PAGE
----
Yesterday we started this week’s look at the top infields around Major League Baseball. Today’s observation breaks down the top 10 outfields in baseball headed into the 2015 season, where balance is king and the youth movement is making its impact quickly.
1.) Miami Marlins: It only took a year for the Marlins' young trio to make a substantial enough impact to climb to the preeminent outfield group in the game. Giancarlo Stanton put up a campaign that could have ended with an MVP nod if not for a broken jaw that concluded his season slightly early. His two outfield mates made the most of their first full season up as well, with Marcell Ozuna slugging 23 home runs and Christian Yelich taking home a Gold Glove. The addition of the ageless Ichiro Suzuki as a still-capable and versatile depth option for the upcoming year does not hurt either.
2.) Pittsburgh Pirates: This group could very well be standing at the top of this list next year because there is no collection on this list that has more devastating potential than Pittsburgh’s. Perennial MVP candidate and all-world talent Andrew McCutchen is at the core of a group that boasts the most athletic outfield in the game. Starling Marte is one of the most exciting and emergent talents in the game, while Gregory Polanco is a naturally precocious hitter. This group should remind the Pirate faithful of the Bonds-Van Slyke-Bonilla group that ran rampant in the early '90s very soon.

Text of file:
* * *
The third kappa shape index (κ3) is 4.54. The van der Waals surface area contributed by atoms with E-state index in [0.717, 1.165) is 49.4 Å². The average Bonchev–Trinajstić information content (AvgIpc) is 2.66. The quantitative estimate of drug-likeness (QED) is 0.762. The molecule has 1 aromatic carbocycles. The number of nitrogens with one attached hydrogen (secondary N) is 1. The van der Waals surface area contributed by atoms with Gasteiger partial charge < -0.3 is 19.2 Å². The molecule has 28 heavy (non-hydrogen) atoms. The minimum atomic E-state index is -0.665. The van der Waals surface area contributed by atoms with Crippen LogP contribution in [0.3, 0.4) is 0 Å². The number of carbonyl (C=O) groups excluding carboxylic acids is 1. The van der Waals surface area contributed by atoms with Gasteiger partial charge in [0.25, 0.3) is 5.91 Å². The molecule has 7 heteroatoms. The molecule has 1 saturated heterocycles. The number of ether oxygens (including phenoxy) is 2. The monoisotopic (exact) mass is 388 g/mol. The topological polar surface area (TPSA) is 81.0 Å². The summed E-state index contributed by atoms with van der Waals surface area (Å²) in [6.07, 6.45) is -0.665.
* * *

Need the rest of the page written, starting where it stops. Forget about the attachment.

3.) Washington Nationals: This is a well-balanced group that is one breakout year from Bryce Harper away from being a dominant one. Jayson Werth regularly puts up better than noticed seasons (he owns a .303 average since 2012) and does just about everything well. Denard Span is coming off a year in which he tied for the NL lead in hits and stole 30 bases. Now, if that 22-year-old future franchise cornerstone can get his health on track and his bat regularly in the mix, they’ll really be on to something.
4.) St. Louis Cardinals: What a difference one guy can make. While it was the tragic circumstance of the death of Oscar Taveras that caused the Cardinals to go out and get Jason Heyward, his presence has raised the caliber of the St. Louis outfield tremendously. He brings arguably the top outfield skill set in the game to a group with the bat of Matt Holliday and super-solid all-around effort of Jon Jay, and makes it a well-balanced group. Add in the brilliant glove of Peter Bourjos, and this team can do it all.
5.) Milwaukee Brewers: Carlos Gomez can do it all — and does so blended together better than most — and is just as capable of keeping runs off the board as he is at putting them on it. Khris Davis transitioned well to an everyday role, and Gerardo Parra is potentially the best fourth outfielder in baseball. If Ryan Braun’s wrist is healed completely and he can begin to approach his pre-suspension level of production again, this is going to be a ridiculously deep and productive group.